The Pacific Pension & Investment Institute (PPI) is a U.S.-based, non-profit organization with a global network of pension and sovereign fund managers, endowments, consultants, asset managers and subject matter experts. The PPI’s Infrastructure Working Group, which convened in Hong Kong on 25 October 2016, comprises a group of 30 asset owners and influential stakeholders. This is just the first of a series of discussions by the PPI to:
Prof Joseph Cherian, Director of CAMRI, served as the Moderator for the inaugural Infrastructure Working Group discussion session held in Hong Kong.
The long march to the future economy
By Joseph Cherian and Lee Kang Hoe (June 2016)
While governments should sweat the big stuff when funding and guiding science & technology basic research, a less interventionist approach on the small stuff will probably serve Singapore well.
This article appeared in The Business Times (7 June 2016).
A version of this article also appeared in NUS Think Business, 22 June 2016, entitled, “The Long March to the future economy“, and South China Morning Post, 11 November 2016, entitled, “To cultivate the industries of the future we need to invest in this intangible human quality.”
The State of the Asset Management Industry: Tipping Points and Trends
By Ranjan Chakravarty and Joseph Cherian (November 2015)
This article appeared in Asia Asset Management’s 20th Anniversary (2015) Special Edition Issue.
Time ripe for Singapore to become Asian corporate bond trading hub
By Joseph Cherian and Marti Subrahmanyam (October 2015)
A This article appeared in The Business Times.
Hazeonomics: Seeing through the smoke
By Joseph Cherian, Jack Loo and Ang Swee Hoon (September 2015)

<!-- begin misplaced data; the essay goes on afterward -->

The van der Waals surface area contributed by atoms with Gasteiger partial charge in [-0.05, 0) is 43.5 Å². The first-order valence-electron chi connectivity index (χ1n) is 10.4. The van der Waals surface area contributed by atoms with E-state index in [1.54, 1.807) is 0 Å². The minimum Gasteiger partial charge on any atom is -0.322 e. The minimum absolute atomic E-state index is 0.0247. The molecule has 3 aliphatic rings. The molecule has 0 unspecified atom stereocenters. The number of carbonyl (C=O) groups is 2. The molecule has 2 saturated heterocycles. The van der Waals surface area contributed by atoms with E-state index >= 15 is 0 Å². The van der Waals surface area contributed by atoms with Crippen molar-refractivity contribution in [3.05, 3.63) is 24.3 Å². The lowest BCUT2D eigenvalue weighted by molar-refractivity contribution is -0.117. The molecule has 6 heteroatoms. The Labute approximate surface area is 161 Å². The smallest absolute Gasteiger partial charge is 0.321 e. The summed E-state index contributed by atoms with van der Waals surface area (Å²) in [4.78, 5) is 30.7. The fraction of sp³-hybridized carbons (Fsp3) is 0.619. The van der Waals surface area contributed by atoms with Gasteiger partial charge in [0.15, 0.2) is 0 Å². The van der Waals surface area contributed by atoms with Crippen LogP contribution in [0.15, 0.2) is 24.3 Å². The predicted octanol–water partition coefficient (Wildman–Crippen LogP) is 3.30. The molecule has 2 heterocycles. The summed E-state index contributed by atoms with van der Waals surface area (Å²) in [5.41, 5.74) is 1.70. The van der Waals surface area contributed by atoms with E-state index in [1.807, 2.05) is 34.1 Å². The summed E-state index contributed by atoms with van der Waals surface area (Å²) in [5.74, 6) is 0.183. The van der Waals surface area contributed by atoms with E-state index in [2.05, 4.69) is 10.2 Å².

This article appeared in The Malaysian Insider, The Jakarta Post, Inquirer.net and was cited in an INTER PRESS SERVICE (IPS) News Agency feature article entitled, “ASEAN Agreement on Haze? As Clear as Smoke.”
Rudiments of Infrastructure Finance and the Case for Singapore
by Ranjan Chakravarty and Joseph Cherian (September 2015)
Oh, behave! Why the AIIB can be a win for China and Asia
By Joseph Cherian (August 2015)
Versions of this article appeared in NUS Think Business and The Business Times.
Seizing the day
by Joseph Cherian (August 2015)
This article appeared in Asia Asset Management
A version of this article also appeared in The Business Times, 10 September 2015, entitled, ” Seeking Relevance in a Shrinking Sandbox.”
Safeguarding India’s Growth Prospects: A Macrofinance Perspective
by Ranjan Chakravarty and Joseph Cherian (July 2014)
This article was carried by NUS Think Business.
Evolving the Investment Framework for Private Wealth Investment Management
by Pranay Gupta (April 2014)
The Global Financial Centres Index 15
by Qatar Financial Centre Authority (March 2014)
A recent commentary, based on the July 2013 original article, appeared as “Hazeonomics: seeing through the smoke“, by Prof Joseph Cherian (Director, CAMRI), Mr Jack Loo (Associate Editor, Think Business) and Assoc Prof Ang Swee Hoon (Dept of Marketing)
The Malaysian Insider (Monday, 21 Sept 2015)
The Jakarta Post (Sunday, 20 Sept 2015)
Inquirer.net (Monday, 26 Oct 2015)
Musings of a Long-term Investor: Framing the Past (Part 1)
by James Cheng (April 2013)
The Interest Rate Conundrum: Interest Rates Are Too Low
by Brian Fabbri (February 2013)